While federal highway funding has reached one state stasis, American Road & Transportation Builders Association is continuing the push for a six-year $375-billion needs-based reauthorization bill and wont settle for political expediency.
The Washington, D.C.-based group wants the right reauthorization bill and that means adequate funding. But in an election year and faced with tight federal and state budgets, it may have to settle for a $299-billion minimum. Still, it continues to mobilize grass roots efforts for passage of a TEA-21 reauthorization bill that it hopes will significantly grow the construction market. That was the main message from incoming ARTBA chairman Richard E. Wagman at ARTBAs annual convention Sept. 8-11 in Boston.
Wagman is chairman & CEO of G.A. & F.C. Wagman, Inc, a 102-year-old family-owned York, Pa., road and bridge firm with annual revenue of about $70 million. His firm is currently involved in three different contracts totaling about $110 million on the Woodrow Wilson Bridge project. Work centers around the Interstate-295 and State Route 210 interchanges in Maryland. "Well fight as long as it takes to get a good TEA-21 reauthorization bill," he says. "Our core mission is to grow the federal market and fund the highway bill."
To achieve his goals Wagman intends to continue ARTBAs "Transportation Makes America Work" campaign, which mobilizes industry leaders and employees for congressional lobbying. He is also recruiting future industry leaders into a young executive development council that will promote a new leadership corp.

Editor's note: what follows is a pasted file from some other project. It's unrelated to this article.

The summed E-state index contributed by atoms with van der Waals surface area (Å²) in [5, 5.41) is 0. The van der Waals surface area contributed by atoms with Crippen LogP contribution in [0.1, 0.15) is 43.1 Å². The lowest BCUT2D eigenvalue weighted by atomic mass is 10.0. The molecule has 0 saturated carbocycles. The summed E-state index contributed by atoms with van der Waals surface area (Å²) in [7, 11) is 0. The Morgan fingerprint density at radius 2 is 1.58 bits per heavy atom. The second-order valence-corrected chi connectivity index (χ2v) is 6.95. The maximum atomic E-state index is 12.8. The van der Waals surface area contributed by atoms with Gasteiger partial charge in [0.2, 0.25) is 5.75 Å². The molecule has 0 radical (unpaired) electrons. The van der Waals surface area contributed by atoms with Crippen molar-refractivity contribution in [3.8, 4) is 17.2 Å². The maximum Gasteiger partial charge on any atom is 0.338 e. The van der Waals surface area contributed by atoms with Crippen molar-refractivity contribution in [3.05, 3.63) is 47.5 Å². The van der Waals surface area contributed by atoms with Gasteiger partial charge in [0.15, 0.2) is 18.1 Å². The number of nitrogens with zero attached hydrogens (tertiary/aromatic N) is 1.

Wagman recently completed a construction management scan tour of Canada and Europe to review procurement and management techniques. Another of his goals is to educate members on emerging industry issues such as alternative delivery systems and outsourcing trends such as highway maintenance, which he says could significantly expand the construction market. One major concern is safeguarding opportunities for small and medium-sized firms in the growing design-build market. Wagman is also continuing efforts to find equitable relief from rising material prices by possibly scrapping indexes and moving to an invoice-based system.
"The feds and states have offered to put escalators in going forward but that is a double-edged sword," he says. "An invoice-based system can be adjusted up or down and more accurately reflects actual market conditions."